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Kanesatake checkpoints shift gears

(Steve Bonspiel The Eastern Door)

Kanesatake has redirected the access control location points to new locations in the community, hoping to serve a new role.

The original five checkpoints were put in place by the Kanesatake Emergency Response Unit (ERU) to help prevent a potential spread of the COVID-19 virus in the community.

They were located at: zone one Route 344E Oka Village, zone two l’Annonciation/Ahsennénhson, zone three Bastien’s, zone four Ste. Germaine/Akweks and zone five was located at Route 344 W/Rang St. Jean.

Now, there are four access control location points: l’Annociation/ Ahsennénhson, Ste. Germaine/Akweks, Lacrosse box road and Ahsennénhson and Route 344.

“They might have moved a bit but the goal is the same,” Robert Bonspiel, spokesperson for the ERU said. “The goal, the reason for the checkpoints being there, is to keep people from coming into the residential area.”

The access control locations were moved on Monday, the same day the economy opened in Kanesatake, both of which were based on two factors: Kahnawake choosing to reopen their economy and Francois Legault’s government wanting to reopen businesses as well.

“The ERU was always prepared for a number of different possibilities,” Bonspiel said. “This is one of them that we had to contend with.”

Bonspiel, who believes it was too early to reopen, said they are still trying to make the best of the situation.

“We’re hesitant but we will adapt as we go,” he added.

Kahnawake opens, Kanesatake follows

According to both the ERU and Mohawk Council of Kanesatake grand chief Serge Otsi Simon, it was agreed that when Kahnawake reopened their economy, Kanesatake would do the same.

The reason for this, according to Bonspiel, is so that neither community is in a position to be flooded with more traffic if one community opens before the other.

“We would’ve liked to have a little bit more time, but at the same time we didn’t want to leave Kahnawake in an unfair situation,” Bonspiel said. “We didn’t want the clients that weren’t going to be served here to go there. It could have been harmful to their community.”

Simon said that the community was given a survey about whether Kanesatake should follow Kahnawake when they choose to reopen, and the majority said they wanted to follow suit with Kahnawake.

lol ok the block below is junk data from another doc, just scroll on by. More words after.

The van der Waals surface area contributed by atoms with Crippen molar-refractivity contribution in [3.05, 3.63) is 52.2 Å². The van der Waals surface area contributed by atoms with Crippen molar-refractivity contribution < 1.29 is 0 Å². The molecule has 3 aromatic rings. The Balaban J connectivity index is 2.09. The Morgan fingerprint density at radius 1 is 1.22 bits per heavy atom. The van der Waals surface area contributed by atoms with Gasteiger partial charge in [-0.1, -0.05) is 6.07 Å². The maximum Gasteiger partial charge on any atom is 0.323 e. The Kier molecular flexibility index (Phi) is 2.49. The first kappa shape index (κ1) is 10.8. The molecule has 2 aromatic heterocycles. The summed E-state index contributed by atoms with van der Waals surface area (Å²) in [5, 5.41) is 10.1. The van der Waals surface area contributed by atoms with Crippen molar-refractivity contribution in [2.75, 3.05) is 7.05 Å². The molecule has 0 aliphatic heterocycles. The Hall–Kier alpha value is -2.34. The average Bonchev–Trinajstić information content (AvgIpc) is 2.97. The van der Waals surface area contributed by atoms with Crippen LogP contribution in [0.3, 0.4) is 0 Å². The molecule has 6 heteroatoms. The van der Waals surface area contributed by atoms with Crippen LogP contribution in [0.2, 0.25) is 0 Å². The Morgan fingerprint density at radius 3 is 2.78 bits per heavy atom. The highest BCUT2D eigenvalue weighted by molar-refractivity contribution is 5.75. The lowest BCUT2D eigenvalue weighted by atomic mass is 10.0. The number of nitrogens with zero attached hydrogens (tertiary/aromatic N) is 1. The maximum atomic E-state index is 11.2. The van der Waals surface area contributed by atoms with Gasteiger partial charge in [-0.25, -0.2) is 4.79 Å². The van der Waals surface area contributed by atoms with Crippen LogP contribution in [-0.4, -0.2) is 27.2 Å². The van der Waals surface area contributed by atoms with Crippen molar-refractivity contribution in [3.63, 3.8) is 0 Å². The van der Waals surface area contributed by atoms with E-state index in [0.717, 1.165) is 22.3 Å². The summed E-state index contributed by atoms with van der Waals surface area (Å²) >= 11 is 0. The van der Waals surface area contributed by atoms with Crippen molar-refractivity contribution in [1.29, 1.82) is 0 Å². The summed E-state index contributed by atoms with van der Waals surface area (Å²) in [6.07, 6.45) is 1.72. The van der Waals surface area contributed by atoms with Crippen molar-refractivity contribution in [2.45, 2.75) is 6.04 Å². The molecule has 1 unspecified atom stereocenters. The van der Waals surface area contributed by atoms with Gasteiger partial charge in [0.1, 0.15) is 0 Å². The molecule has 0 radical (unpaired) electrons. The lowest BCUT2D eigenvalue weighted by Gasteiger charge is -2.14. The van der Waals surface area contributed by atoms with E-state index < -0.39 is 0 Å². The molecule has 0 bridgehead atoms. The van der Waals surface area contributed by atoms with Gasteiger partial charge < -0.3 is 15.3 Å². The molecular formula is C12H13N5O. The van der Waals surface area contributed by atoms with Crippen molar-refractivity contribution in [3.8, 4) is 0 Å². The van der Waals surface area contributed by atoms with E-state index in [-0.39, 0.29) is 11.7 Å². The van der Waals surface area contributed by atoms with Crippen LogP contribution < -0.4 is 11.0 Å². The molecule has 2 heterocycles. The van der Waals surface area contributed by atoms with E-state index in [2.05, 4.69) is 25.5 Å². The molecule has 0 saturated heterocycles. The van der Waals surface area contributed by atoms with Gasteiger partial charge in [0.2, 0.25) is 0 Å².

However, Simon also feels that Kahnawake reopened too early.

“We had to scramble to get ready to reopen,” Simon said. “We had no choice. We wanted to wait till June 15 but we didn’t really get any cooperation.”

“The tobacco stores here depend on the factories in Kahnawake,” Simon said, “We always said that we would follow Kahnawake’s lead.”

Simon wishes there would have been a discussion with Mohawk Council of Kahnawake grand chief Joe Norton before the reopening.

According to Simon, he spoke with Norton a few weeks ago about wanting a meeting on strategically planning the reopening of the communities. However, there was no meeting agreed on.

Kahnawake puts faith in Task Force

According to Norton the Kahnawake COVID-19 Pandemic Task Force recommended the community reopen on June 1 after their analysis of the situation.

However, Norton agreed that he was concerned about reopening too soon as well.

“I’m not really that happy with the way things have evolved but I have a lot of faith in our Task Force,” he said. “This was their recommendation.

“We made comments to the Task Force, it’s not like we were opposed, but now that we’ve seen some of the chaotic situations on the first day of reopening, some of the concerns we were anticipating have come true.”

Norton said, specifically, he hasn’t been too happy with the hours of businesses, open from 6:00 a.m. to 10:00 p.m.

Norton also said he’s not content that people are coming into the community and driving vehicles on bicycle paths and are urinating in community members’ driveways and yards.

“It’s people that come here and don’t care,” Norton said. “They live in the city, they have no idea what it’s like in Kahnawake.

“I hope things calm down but in the meantime there will be concerns,” he said.

Norton confirmed there have been requests from Kanesatake to discuss a reopening together, but he’s “not in a position to consult with any other Indigenous community on these matters.”